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Categories: On Writing.

#BookReview ‘Sovereign’ by CJ Sansom #Tudor #detective

Sovereign by CJ Sansom is third in the Matthew Shardlake series and the best so far. Taking true events –Henry VIII’s Royal Progress to York in 1541, the northern rebellion against the crown and the rumours of Queen Catherine’s infidelity – Sansom writes a complex story of rebels, betrayal, bastards and inheritance that keeps one more page turning. Lawyer Shardlake is in York at the bequest of Archbishop Cranmer ostensibly to present legal petitions to the King, but he also has a secret task. To watch over the welfare of a Yorkist prisoner, ensuring the man is kept alive and able to be interrogated in London. Shardlake agrees reluctantly, aware he will be keeping alive a man destined for torture and the rack. But a series of odd events make him question his role in York and whether his life is in danger. This is a densely plotted novel with many clues and dead ends as Shardlake tries to find answers – to the murder of a local glazier removing glass from church windows, to an old legend about royal succession, to the connivings and hidden intentions of some of the ladies employed by the Queen, and why an old enemy
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Categories: Book Love.

#BookReview ‘Half of the Human Race’ by Anthony Quinn #WW1 #suffragette

Half of the Human Race by Anthony Quinn is a gem of a novel, one to keep and re-read. The front cover illustration suggests it is another Great War love story, but it is so much more than that. In fact the warfare occupies only a hundred or so pages. Rather, it is a character study of England before the war, of suffragettes and cricketers, of a different time, when the demands put on love were extreme. A new king is being crowned and the protestations of votes for women are taking a violent turn. Set against this background in 1911, we meet the key characters at a cricket match. Connie Calloway is a former medical student who now works in a bookshop after her father’s suicide left her family poorer than they expected to be. Will Maitland is a young county cricketer rubbing shoulders with the great ‘Tam’, AE Tamburlain, as popular as WG Grace. A flicker of attraction carries the pair throughout this story as both consider questions of loyalty and belief and where love fits into the mix. When the ageing Tam’s place in the M−Shire team is threatened, Will must consider whether to support his friend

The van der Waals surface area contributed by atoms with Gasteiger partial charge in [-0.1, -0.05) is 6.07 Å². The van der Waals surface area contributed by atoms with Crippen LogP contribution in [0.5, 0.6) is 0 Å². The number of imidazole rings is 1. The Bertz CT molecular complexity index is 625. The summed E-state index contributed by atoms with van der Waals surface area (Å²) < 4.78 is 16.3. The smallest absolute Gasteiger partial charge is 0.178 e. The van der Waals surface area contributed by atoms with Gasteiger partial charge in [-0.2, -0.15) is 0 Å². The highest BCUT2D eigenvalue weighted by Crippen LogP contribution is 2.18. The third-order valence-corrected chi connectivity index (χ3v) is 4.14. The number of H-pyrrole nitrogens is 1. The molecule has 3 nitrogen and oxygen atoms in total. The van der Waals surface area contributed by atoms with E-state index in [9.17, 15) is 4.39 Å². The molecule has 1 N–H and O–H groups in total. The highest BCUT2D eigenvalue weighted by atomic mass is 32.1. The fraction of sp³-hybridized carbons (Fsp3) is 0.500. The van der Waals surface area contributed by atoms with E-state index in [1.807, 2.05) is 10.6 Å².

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Categories: Book Love.

#FlashPIC 42 Ethereal Rubbish #writingprompt #amwriting

A plastic bag is blown along a pavement by the breeze. Use this moody scene as your trigger to start writing today. An inanimate object like this is a useful tool to use in a short story or novel. This is a writing prompt from the Writers’ BLOCKbusters series. This plastic bag can:- Illustrate a particular theme. For example, perhaps your character is a rolling stone, always drifting, never settling in one place. Or your theme could be climate change; Reinforce a character trait. Perhaps you want to hint to the reader that a character is transparent, flimsy, without foundation. Or if your bag is paper, perhaps they are vulnerable, easily damaged and never repaired. You get the idea; Be a linking device to introduce two characters to each other. Imagine watching a film where a lonely man drops a plastic bag which is picked up by the wind. He runs to pick it up and put it in the rubbish bin, and collides with a woman who is part of a charitable litter collection scheme. If it helps, visualise this scene as if you are watching it on television; Demonstrate atmosphere. Perhaps your scene is described in black and white. The
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Categories: On Writing and Writers' BLOCKbusters.

#BookReview ‘The Snakes’ by Sadie Jones #thriller #suspense

Bea and Dan come from completely different places. He is a mixed race boy from Peckham, South London, trying to make it as an artist but working as an estate agent. She is the daughter of parents with multiple homes, multiple cars, who travel in private jets and stay in luxurious hotels. Dan knows Bea dislikes her parents and their wealth, and applauds Bea’s decision to live an ordinary life with him in a scruffy flat. But Bea hasn’t been honest with him, she is an heiress to billions. Welcome to the Adamson family in The Snakes by Sadie Jones. Billed as a psychological thriller, to me The Snakes is more a story of 360° snobbishness where characters make assumptions about the lives of others based on prejudice; it is about greed and excessive consumption; moral superiority in all quarters, a conviction of being right; racism; and unfamiliar police procedures, all wrapped up in the story of a seriously messed up family. The setting in rural France is beautifully written. One of the best, creepiest scenes is early on when Bea walks alone across the fields in the summer heat and takes a dip in a nearby stream. This early action
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Categories: Book Love.